Many readers are probably aware of the rise in cases of MRSA (methicillin-resistant Staphylococcus aureus). Normally, this dangerous infection is found in hospitals, but lately cases have been turning up among the general public at an alarming rate.
However, it looks as though MRSA may have met its match:
UK experts from the Universities of Kent and Newcastle found a new species of a common bacterium that lives in the sea beds of Japan can kill MRSA.As one of the researchers notes:
Actinomycete bacteria are known for their antibiotic properties. The new species, verrucosispora maris, produces a unique antibiotic, abyssomicin C.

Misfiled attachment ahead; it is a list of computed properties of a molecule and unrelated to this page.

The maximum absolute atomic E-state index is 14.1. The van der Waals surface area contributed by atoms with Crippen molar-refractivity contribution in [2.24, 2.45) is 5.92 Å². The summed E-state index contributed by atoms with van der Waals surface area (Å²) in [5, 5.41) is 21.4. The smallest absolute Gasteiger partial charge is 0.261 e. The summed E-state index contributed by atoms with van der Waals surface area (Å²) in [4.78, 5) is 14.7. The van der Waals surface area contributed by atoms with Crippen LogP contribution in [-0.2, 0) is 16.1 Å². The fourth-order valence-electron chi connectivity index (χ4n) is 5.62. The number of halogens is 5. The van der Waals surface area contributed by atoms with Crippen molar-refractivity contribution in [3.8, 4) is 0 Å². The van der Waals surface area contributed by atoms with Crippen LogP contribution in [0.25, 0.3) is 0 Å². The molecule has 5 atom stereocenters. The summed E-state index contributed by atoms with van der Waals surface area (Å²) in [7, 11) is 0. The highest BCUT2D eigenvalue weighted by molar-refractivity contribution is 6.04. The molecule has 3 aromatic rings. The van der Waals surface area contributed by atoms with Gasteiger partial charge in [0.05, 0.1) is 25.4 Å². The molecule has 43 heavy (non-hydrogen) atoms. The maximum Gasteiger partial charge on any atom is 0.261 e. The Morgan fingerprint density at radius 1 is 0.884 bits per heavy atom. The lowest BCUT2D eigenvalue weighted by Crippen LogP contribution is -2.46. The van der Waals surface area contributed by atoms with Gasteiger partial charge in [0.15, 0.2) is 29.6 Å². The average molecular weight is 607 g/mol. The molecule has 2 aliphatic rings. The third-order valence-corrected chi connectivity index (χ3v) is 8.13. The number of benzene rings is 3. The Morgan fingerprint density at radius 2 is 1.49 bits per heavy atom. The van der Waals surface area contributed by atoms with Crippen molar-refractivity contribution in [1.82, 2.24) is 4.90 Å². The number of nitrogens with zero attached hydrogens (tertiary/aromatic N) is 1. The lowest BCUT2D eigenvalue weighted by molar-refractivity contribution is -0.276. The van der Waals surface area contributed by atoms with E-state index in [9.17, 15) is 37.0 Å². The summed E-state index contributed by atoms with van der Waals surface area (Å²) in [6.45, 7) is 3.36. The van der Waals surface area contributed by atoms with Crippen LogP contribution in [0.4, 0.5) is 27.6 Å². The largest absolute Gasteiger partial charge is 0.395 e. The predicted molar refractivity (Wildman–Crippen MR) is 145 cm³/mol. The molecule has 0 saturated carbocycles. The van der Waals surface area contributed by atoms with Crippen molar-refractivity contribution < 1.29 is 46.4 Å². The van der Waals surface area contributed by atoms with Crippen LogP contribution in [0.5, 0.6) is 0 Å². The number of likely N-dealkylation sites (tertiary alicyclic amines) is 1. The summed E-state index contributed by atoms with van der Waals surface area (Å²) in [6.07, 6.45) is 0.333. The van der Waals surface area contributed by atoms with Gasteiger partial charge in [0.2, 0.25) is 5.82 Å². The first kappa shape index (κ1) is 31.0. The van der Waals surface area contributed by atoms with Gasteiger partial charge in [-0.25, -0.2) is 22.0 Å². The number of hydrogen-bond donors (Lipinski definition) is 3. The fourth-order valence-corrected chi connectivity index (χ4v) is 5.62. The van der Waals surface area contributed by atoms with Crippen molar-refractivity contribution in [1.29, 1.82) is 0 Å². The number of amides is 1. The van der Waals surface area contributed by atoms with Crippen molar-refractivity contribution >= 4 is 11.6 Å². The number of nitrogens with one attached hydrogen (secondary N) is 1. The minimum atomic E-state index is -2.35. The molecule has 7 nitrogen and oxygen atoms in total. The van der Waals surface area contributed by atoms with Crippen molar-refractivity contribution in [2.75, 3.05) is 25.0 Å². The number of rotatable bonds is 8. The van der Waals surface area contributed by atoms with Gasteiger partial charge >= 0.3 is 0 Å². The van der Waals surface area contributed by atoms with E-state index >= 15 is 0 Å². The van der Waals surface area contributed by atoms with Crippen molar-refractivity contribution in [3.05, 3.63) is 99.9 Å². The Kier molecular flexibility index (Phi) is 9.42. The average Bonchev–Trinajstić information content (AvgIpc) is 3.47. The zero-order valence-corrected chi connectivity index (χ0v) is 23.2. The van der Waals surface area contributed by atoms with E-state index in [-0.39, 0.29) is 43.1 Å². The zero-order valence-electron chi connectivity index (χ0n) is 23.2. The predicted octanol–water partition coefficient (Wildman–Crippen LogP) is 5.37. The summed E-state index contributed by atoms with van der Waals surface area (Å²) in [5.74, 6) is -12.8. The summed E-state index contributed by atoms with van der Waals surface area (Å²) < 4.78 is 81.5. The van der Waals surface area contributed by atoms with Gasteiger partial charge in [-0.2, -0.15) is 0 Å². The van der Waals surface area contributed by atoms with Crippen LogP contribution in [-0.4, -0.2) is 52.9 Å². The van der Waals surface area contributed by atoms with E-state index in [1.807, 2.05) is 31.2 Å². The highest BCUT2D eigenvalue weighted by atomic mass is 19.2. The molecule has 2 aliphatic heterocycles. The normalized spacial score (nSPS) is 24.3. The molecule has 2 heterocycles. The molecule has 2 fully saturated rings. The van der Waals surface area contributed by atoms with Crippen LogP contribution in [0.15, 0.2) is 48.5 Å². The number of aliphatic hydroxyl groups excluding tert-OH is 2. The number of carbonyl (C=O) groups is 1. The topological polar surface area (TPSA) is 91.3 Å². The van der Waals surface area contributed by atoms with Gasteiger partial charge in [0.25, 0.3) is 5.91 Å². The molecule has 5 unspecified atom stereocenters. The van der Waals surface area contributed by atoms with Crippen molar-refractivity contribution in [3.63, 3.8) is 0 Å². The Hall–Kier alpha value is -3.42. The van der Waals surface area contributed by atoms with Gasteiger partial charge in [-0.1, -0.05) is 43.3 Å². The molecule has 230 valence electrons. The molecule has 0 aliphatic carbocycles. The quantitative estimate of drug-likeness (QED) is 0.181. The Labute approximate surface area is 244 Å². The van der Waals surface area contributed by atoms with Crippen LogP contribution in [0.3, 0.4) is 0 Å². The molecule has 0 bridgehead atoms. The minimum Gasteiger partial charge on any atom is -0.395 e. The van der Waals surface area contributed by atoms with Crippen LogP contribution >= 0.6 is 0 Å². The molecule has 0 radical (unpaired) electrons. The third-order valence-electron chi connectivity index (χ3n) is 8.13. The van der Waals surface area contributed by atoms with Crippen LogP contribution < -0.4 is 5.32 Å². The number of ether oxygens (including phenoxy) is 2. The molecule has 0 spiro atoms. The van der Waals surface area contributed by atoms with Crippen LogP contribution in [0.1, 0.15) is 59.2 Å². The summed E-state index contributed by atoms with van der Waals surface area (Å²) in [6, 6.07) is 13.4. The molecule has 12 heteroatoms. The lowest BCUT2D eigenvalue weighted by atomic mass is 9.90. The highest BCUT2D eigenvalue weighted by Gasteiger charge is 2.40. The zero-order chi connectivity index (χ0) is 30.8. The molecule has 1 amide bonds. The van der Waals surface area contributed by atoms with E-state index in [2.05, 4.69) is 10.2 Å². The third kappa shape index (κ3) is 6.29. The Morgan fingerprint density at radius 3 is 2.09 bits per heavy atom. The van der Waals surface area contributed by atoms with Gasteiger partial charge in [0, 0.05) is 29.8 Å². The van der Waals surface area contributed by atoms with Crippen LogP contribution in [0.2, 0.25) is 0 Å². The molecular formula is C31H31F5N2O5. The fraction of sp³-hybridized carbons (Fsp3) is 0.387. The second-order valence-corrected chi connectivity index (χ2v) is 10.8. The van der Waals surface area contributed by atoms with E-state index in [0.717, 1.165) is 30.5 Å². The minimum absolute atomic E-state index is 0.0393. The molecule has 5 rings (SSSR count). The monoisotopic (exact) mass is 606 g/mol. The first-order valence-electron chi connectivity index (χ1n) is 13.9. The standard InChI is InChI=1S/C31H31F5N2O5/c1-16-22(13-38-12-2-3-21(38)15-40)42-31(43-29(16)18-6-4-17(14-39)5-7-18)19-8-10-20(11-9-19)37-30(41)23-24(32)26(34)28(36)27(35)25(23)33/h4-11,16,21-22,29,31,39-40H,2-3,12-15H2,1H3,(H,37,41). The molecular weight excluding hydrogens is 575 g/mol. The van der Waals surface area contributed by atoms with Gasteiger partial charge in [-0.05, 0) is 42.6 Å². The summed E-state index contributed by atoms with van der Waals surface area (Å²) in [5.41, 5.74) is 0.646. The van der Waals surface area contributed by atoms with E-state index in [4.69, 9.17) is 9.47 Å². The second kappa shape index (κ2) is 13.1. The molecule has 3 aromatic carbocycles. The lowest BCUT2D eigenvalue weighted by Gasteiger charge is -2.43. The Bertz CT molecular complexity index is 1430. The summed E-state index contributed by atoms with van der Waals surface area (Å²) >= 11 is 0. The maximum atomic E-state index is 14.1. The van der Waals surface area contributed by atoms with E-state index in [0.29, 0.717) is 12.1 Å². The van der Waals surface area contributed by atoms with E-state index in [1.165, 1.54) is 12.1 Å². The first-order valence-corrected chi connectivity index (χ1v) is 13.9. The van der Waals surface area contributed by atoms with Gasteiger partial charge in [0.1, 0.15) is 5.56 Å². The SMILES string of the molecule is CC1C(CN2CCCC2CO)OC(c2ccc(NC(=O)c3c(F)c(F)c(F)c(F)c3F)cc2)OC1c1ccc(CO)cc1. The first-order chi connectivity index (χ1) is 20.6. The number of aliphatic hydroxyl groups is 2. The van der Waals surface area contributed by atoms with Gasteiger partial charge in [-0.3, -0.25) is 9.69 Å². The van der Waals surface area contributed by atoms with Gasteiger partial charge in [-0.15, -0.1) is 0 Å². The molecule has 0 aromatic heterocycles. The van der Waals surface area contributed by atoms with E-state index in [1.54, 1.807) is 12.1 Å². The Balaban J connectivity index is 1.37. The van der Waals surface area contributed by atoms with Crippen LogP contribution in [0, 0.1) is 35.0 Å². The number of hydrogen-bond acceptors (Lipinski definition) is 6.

"The ones from the bottom of the sea have not come into contact with disease-forming bacteria [on land] which therefore have not got any resistance to them."One wonders what else is down there. Unfortunately, we're more interested in searching the oceans for oil than medicine. The discovery of abyssomicin C shows just how useful it is to leave ecosystems intact until we know what's in them.